A real-life infobox from British Rail Class 43 car 43185 operated by First Great Western

On wikis, an infobox is a table used to collect and present a subset of information about its subject, such as a document. It is a structured document containing a set of attribute–value pairs,[1] and in Wikipedia represents a summary of information about the subject of an article.[2] In this way, they are comparable to data tables in some aspects. When presented within the larger document it summarizes, an infobox is often presented in a sidebar format.

An infobox may be implemented in another document by transcluding it into that document and specifying some or all of the attribute–value pairs associated with that infobox, known as parameterization.


An infobox may be used to summarize the information of an article on Wikipedia.[3] They are used on similar articles to ensure consistency of presentation by using a common format.[4][2] Originally, infoboxes (and templates in general) were used for page layout purposes.[2] An infobox may be transcluded into an article by specifying the value for some or all of its parameters.[5] The parameter name used must be the same as that specified in the infobox template, but any value may be associated to it.[5] The name is delimited from the value by an equals sign.[5] The parameter name may be regarded as an attribute of the article's subject.[6]

{{Infobox prepared food
| name             =
| image            =
| imagesize        =
| caption          =
| alternate_name   =
| country          =
| region           =
| creator          =
| course           =
| type             =
| served           =
| main_ingredient  =
| variations       =
| calories         =
| other            =
{{Infobox prepared food
| name             = Crostata
| image            = Crostata limone e zenzero 3.jpg
| imagesize        =
| caption          = Crostata with lemon ginger filling
| alternate_name   = 
| country          = [[Italy]]
| region           = [[Lombardia]]
| creator          = 
| course           = [[Dessert]]
| type             = [[Tart]]
| served           = 
| main_ingredient  = Pastry crust, [[jam]] or [[ricotta]], fruit
| variations       = ''Crostata di frutta'', ''crostata di ricotta'', many other sweet or savoury variations
| calories         = 
| other            = 
The infobox Infobox prepared food used on Wikipedia food-related articles, with no values specified for its parameters (attributes). The same infobox as implemented in the article crostata. Note that values are to the right of the equals sign (=), and that the parameter names are the same as those in the specification for the infobox template. The values are in wiki markup: entries enclosed in square brackets (e.g. [[Tart]]) will be rendered as a link to the respective Wikipedia article (e.g. Tart), and the linked file will be transcluded into the article in place of its markup.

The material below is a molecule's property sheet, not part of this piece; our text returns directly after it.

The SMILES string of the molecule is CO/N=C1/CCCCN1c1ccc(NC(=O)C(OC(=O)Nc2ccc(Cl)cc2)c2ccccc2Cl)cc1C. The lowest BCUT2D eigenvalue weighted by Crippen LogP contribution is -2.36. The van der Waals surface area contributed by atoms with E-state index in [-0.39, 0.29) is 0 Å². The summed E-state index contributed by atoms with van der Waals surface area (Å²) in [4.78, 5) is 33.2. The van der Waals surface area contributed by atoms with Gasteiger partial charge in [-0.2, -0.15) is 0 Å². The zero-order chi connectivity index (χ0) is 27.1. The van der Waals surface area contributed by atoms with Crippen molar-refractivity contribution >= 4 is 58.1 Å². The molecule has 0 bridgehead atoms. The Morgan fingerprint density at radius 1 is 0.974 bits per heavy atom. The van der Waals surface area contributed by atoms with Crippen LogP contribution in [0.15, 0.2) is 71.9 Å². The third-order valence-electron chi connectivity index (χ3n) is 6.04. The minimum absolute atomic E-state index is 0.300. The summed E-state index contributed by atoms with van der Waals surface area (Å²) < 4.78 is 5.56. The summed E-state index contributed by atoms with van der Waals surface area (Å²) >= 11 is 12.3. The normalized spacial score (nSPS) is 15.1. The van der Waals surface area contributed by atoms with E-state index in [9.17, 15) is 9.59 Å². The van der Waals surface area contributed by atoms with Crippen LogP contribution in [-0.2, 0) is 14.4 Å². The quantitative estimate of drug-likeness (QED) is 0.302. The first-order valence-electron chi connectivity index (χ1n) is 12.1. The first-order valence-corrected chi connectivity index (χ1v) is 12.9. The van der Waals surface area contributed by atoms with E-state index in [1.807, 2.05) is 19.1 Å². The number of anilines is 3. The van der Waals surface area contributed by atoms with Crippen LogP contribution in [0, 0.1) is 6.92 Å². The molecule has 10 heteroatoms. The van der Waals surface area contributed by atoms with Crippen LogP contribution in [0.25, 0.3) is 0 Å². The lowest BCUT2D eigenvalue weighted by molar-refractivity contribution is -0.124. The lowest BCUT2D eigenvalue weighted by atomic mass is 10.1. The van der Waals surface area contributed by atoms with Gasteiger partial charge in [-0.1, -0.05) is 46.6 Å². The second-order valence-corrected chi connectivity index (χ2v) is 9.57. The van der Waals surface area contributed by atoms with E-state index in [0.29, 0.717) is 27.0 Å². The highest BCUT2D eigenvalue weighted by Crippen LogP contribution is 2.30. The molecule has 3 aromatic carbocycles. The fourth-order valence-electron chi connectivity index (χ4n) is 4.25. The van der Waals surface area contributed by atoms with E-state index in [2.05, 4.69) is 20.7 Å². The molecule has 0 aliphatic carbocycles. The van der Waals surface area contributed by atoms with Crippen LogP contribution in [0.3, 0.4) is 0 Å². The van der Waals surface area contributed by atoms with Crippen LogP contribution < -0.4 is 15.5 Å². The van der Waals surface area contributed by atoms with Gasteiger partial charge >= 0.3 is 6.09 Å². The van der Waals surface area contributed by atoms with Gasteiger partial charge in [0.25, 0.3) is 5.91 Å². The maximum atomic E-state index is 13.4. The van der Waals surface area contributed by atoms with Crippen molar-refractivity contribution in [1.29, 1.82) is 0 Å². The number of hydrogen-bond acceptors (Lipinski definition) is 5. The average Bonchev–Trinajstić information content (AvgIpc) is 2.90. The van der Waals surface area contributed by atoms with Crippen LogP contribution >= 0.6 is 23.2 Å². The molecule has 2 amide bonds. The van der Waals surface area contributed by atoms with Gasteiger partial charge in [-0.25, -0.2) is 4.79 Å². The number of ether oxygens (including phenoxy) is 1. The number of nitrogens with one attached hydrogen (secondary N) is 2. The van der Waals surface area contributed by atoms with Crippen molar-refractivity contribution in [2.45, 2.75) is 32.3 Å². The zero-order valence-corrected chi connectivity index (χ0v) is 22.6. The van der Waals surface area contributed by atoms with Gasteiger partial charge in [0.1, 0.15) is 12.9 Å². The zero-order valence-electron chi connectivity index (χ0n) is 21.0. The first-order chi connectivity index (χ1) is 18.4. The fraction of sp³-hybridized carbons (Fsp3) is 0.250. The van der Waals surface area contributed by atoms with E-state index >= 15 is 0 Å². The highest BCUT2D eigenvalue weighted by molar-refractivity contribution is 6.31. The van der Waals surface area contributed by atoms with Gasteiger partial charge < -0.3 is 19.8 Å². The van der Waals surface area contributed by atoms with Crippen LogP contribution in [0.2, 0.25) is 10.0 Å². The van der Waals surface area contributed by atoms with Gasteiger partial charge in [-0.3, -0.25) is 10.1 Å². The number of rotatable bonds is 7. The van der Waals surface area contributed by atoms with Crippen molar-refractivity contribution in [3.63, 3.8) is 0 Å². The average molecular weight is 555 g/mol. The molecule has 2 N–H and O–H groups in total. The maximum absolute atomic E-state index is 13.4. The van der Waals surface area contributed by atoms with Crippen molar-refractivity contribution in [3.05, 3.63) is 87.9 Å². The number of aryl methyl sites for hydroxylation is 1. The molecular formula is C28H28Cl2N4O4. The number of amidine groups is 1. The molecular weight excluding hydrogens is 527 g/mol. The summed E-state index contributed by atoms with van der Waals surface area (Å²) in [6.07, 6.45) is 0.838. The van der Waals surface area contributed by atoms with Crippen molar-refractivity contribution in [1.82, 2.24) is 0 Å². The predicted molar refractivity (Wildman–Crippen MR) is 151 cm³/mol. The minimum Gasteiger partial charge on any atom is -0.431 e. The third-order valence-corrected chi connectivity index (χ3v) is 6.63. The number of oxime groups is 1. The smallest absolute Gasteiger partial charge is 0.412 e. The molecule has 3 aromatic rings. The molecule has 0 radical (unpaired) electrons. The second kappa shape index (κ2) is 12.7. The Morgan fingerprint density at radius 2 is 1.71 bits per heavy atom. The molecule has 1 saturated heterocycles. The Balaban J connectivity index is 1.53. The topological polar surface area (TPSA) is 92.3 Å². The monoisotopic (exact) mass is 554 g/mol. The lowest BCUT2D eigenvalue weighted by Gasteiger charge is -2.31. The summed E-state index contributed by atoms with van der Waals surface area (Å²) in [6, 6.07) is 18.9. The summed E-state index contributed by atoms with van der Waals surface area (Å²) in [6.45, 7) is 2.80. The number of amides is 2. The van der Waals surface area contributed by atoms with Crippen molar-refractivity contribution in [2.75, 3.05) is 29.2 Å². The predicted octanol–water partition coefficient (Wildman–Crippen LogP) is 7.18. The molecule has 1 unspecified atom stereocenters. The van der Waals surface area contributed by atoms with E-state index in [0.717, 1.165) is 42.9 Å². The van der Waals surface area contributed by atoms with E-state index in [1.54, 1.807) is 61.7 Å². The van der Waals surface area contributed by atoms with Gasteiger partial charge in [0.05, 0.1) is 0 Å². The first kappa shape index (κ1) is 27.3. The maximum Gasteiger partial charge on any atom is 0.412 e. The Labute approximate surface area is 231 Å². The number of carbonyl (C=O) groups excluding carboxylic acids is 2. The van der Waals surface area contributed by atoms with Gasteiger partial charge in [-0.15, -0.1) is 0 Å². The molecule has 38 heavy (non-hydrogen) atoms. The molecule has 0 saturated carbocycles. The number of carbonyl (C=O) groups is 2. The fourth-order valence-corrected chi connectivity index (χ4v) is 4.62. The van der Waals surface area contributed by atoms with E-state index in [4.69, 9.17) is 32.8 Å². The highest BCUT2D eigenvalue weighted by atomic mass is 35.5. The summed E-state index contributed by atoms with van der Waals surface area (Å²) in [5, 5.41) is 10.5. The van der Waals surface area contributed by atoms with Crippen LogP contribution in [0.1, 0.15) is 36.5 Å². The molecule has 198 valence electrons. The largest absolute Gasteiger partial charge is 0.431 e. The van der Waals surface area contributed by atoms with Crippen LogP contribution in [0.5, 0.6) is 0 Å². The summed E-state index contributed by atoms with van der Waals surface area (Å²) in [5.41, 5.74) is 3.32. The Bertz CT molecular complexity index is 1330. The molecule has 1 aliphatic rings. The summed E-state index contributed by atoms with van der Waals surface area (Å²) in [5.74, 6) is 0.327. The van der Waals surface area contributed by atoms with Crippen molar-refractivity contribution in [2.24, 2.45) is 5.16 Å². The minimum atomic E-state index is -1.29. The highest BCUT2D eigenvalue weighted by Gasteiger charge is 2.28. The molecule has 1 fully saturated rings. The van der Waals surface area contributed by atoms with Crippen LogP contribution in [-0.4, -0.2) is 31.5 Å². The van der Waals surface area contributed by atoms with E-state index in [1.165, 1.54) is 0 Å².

The infobox for the Wikipedia article Crostata rendered by a web browser engine on a desktop computer
The taxobox (short for taxonomy infobox) for the Wikipedia article Xuanhanosaurus rendered by a web browser engine (on Safari) on a desktop computer (iMac). A taxobox is a type of infobox which details the taxonomy of a specific life form or animal

On Wikipedia, an infobox is transcluded into an article by enclosing its name and attribute–value pairs within a double set of braces. The MediaWiki software on which Wikipedia operates then parses the document, for which the infobox and other templates are processed by a template processor. This is a template engine which produces a web document and a style sheet used for presentation of the document. This enables the design of the infobox to be separated from the content it manipulates;[2] that is, the design of the template may be updated without affecting the information within it, and the new design will automatically propagate to all articles that transclude the infobox.[4] Usually, infoboxes are formatted to appear in the top-right corner of a Wikipedia article in the desktop view,[3] or at the top in the mobile view.

Placement of an infobox within the wikitext of an article is important for accessibility.[7] A best practice is to place them following disambiguation templates (those that direct readers to articles about topics with similar names) and maintenance templates (such as that marking an article as unreferenced), but before all other content.[8][9]